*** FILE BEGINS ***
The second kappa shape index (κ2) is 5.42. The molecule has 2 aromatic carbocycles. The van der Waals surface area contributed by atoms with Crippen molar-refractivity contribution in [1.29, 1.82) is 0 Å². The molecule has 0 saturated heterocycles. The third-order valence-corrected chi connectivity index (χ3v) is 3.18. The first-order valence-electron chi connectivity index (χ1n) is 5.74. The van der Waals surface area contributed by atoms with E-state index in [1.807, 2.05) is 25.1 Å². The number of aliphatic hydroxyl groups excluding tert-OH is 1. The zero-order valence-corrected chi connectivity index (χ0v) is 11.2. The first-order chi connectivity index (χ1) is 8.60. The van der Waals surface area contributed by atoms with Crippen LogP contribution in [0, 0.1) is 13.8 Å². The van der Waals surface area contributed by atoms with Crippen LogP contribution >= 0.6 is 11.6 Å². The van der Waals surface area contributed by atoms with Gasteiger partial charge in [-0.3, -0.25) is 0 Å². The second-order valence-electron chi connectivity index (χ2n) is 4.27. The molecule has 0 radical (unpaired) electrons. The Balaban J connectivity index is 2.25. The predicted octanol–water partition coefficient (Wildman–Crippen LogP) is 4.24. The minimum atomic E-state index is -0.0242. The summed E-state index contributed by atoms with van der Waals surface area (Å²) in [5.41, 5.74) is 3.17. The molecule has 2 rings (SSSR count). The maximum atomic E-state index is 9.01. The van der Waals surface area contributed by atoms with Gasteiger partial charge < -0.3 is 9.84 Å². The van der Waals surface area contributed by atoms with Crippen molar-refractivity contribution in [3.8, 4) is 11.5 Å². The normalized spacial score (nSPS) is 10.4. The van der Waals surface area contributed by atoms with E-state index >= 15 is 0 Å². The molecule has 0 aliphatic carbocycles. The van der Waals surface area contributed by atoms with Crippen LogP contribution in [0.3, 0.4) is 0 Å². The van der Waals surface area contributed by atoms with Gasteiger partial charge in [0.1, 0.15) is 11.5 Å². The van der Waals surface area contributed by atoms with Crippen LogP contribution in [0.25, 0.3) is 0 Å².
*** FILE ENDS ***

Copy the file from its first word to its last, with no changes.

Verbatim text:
The second kappa shape index (κ2) is 5.42. The molecule has 2 aromatic carbocycles. The van der Waals surface area contributed by atoms with Crippen molar-refractivity contribution in [1.29, 1.82) is 0 Å². The molecule has 0 saturated heterocycles. The third-order valence-corrected chi connectivity index (χ3v) is 3.18. The first-order valence-electron chi connectivity index (χ1n) is 5.74. The van der Waals surface area contributed by atoms with E-state index in [1.807, 2.05) is 25.1 Å². The number of aliphatic hydroxyl groups excluding tert-OH is 1. The zero-order valence-corrected chi connectivity index (χ0v) is 11.2. The first-order chi connectivity index (χ1) is 8.60. The van der Waals surface area contributed by atoms with Crippen LogP contribution in [0, 0.1) is 13.8 Å². The van der Waals surface area contributed by atoms with Crippen LogP contribution >= 0.6 is 11.6 Å². The van der Waals surface area contributed by atoms with Gasteiger partial charge in [-0.3, -0.25) is 0 Å². The second-order valence-electron chi connectivity index (χ2n) is 4.27. The molecule has 0 radical (unpaired) electrons. The Balaban J connectivity index is 2.25. The predicted octanol–water partition coefficient (Wildman–Crippen LogP) is 4.24. The minimum atomic E-state index is -0.0242. The summed E-state index contributed by atoms with van der Waals surface area (Å²) in [5.41, 5.74) is 3.17. The molecule has 2 rings (SSSR count). The maximum atomic E-state index is 9.01. The van der Waals surface area contributed by atoms with Gasteiger partial charge < -0.3 is 9.84 Å². The van der Waals surface area contributed by atoms with Crippen molar-refractivity contribution in [3.8, 4) is 11.5 Å². The normalized spacial score (nSPS) is 10.4. The van der Waals surface area contributed by atoms with E-state index >= 15 is 0 Å². The molecule has 0 aliphatic carbocycles. The van der Waals surface area contributed by atoms with Crippen LogP contribution in [0.3, 0.4) is 0 Å². The van der Waals surface area contributed by atoms with Gasteiger partial charge in [0.1, 0.15) is 11.5 Å². The van der Waals surface area contributed by atoms with Crippen LogP contribution in [0.25, 0.3) is 0 Å².